Creative hobbies are one of my best tactics for fending off depression, and it is not unknown (albeit rare) for them to occasionally produce fruit. On this occasion, after a lot of hair-tearing and false starts, I have a completed a game for the Commodore 64 8-bit computer (or emulator of). I have entered this into a competition running throughout this year until November on the site The New Dimension, hosted by C64 programmer and enthusiast Richard Bayliss, who also added the wonderful title music. The game also features my own tentative efforts at some reprogramming, since it was designed using a tool and engine which are, in and of themselves, rather constrained unless one takes the trouble to modify them. For those curious about such things, my extra subroutine is this…
…and what this does is continuously roll a couple of background chars (4*8 pixel blocks), one up (for layered scrolling effect), one down (for waterfall effect); lock player 2’s vertical position to player 1’s; and end the game instantly if either player reaches zero lives. Since I am using player 2 for the final boss level, the code allows both players to be present without interfering with each other.
This was a new type of programming for me, very low-level and seemingly all based around shifting single values from one register / location to another. It was interesting, but rather fiddly and frustrating until I had gotten my head around it a bit. By contrast, writing the story of the game was an easy and fun task, not that I dare boast of it being any good. Thou mayest judge for thyselves…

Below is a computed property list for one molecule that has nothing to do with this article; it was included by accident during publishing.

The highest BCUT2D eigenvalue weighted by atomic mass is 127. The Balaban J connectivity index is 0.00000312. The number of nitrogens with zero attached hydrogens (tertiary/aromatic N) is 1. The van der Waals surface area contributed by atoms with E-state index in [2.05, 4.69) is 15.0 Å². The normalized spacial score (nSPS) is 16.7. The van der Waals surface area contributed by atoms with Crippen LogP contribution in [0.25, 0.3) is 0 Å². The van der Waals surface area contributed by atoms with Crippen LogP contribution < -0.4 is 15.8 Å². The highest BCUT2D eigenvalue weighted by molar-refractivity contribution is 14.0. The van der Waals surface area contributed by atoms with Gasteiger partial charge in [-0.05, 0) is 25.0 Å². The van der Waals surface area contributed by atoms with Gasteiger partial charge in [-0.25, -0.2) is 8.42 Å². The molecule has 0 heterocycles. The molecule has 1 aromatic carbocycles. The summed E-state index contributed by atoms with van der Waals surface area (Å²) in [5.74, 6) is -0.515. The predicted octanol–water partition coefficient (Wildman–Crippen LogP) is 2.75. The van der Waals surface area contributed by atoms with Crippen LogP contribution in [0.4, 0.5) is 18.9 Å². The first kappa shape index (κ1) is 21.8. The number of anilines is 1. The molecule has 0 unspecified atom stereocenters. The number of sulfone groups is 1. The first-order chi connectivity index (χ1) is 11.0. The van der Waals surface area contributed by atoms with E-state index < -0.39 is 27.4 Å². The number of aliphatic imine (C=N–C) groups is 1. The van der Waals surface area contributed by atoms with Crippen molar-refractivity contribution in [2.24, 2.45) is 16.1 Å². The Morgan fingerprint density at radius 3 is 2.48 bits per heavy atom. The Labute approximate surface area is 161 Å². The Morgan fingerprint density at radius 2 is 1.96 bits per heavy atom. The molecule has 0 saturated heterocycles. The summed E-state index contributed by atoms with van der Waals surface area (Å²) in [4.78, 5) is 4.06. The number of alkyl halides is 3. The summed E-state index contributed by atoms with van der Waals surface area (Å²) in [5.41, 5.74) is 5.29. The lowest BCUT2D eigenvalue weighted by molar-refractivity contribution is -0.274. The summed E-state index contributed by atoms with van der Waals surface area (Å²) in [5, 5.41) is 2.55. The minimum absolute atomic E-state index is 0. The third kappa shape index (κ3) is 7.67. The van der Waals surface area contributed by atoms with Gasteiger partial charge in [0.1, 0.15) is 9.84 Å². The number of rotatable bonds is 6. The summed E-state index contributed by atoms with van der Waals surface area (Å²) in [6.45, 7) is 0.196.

Night of the Valkyrie
Fearing an imminent Ottoman invasion, the Voivode of Transylvania decides to forge a military alliance by marrying his daughter to some powerful house. “It will do her good, anyway,” he thought, as he wrote the letters to the nobles, inviting them to a grand feast. “Mariska is far too headstrong at the best of times. Better to marry her off now while I can still control the girl at all.”
On the night of the feast, however, although the princess was obedient to her father’s wishes, inwardly she was cursing her fate. The thought of a life spent married to any of these grim, ageing warlords, all of them caring more for the prestige and wealth they would gain from the alliance then for her, was such a miserable prospect that she half considered gathering up her books, saddling her palfrey, and riding away in secret. “But to where?” she thought. “Even if I could, my father would be dishonoured, and then defeated by his enemies. I could never do that to him.” So she remained, a picture of courtly misery, until she was approached by a mysterious noblewoman, dressed all in black and flashing her an enigmatic smile.